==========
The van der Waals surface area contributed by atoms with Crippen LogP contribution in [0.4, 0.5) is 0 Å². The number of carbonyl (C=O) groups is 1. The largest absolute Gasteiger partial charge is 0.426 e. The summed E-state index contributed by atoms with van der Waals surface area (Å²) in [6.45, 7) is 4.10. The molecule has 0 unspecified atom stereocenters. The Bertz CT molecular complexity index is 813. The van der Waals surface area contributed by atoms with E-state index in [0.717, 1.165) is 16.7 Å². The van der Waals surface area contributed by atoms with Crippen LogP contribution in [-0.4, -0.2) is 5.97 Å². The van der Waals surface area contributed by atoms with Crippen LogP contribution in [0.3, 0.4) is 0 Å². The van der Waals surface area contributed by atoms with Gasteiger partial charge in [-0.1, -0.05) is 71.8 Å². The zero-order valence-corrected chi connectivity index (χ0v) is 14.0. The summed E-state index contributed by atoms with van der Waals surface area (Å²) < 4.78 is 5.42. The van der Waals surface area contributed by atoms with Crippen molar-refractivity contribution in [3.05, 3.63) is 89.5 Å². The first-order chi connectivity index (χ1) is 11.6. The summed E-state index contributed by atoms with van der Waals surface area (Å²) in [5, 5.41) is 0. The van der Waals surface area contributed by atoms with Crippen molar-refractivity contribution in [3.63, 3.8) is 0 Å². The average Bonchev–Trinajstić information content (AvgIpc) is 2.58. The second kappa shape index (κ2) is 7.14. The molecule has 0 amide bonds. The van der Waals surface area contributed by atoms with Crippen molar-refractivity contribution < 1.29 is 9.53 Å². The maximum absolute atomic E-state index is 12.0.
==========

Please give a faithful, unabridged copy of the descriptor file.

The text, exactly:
The van der Waals surface area contributed by atoms with Crippen LogP contribution in [0.4, 0.5) is 0 Å². The number of carbonyl (C=O) groups is 1. The largest absolute Gasteiger partial charge is 0.426 e. The summed E-state index contributed by atoms with van der Waals surface area (Å²) in [6.45, 7) is 4.10. The molecule has 0 unspecified atom stereocenters. The Bertz CT molecular complexity index is 813. The van der Waals surface area contributed by atoms with E-state index in [0.717, 1.165) is 16.7 Å². The van der Waals surface area contributed by atoms with Crippen LogP contribution in [-0.4, -0.2) is 5.97 Å². The van der Waals surface area contributed by atoms with Crippen LogP contribution in [0.3, 0.4) is 0 Å². The van der Waals surface area contributed by atoms with Gasteiger partial charge in [-0.1, -0.05) is 71.8 Å². The zero-order valence-corrected chi connectivity index (χ0v) is 14.0. The summed E-state index contributed by atoms with van der Waals surface area (Å²) < 4.78 is 5.42. The van der Waals surface area contributed by atoms with Crippen molar-refractivity contribution in [3.05, 3.63) is 89.5 Å². The first-order chi connectivity index (χ1) is 11.6. The summed E-state index contributed by atoms with van der Waals surface area (Å²) in [5, 5.41) is 0. The van der Waals surface area contributed by atoms with Crippen molar-refractivity contribution in [3.63, 3.8) is 0 Å². The average Bonchev–Trinajstić information content (AvgIpc) is 2.58. The second kappa shape index (κ2) is 7.14. The molecule has 0 amide bonds. The van der Waals surface area contributed by atoms with Crippen molar-refractivity contribution < 1.29 is 9.53 Å². The maximum absolute atomic E-state index is 12.0.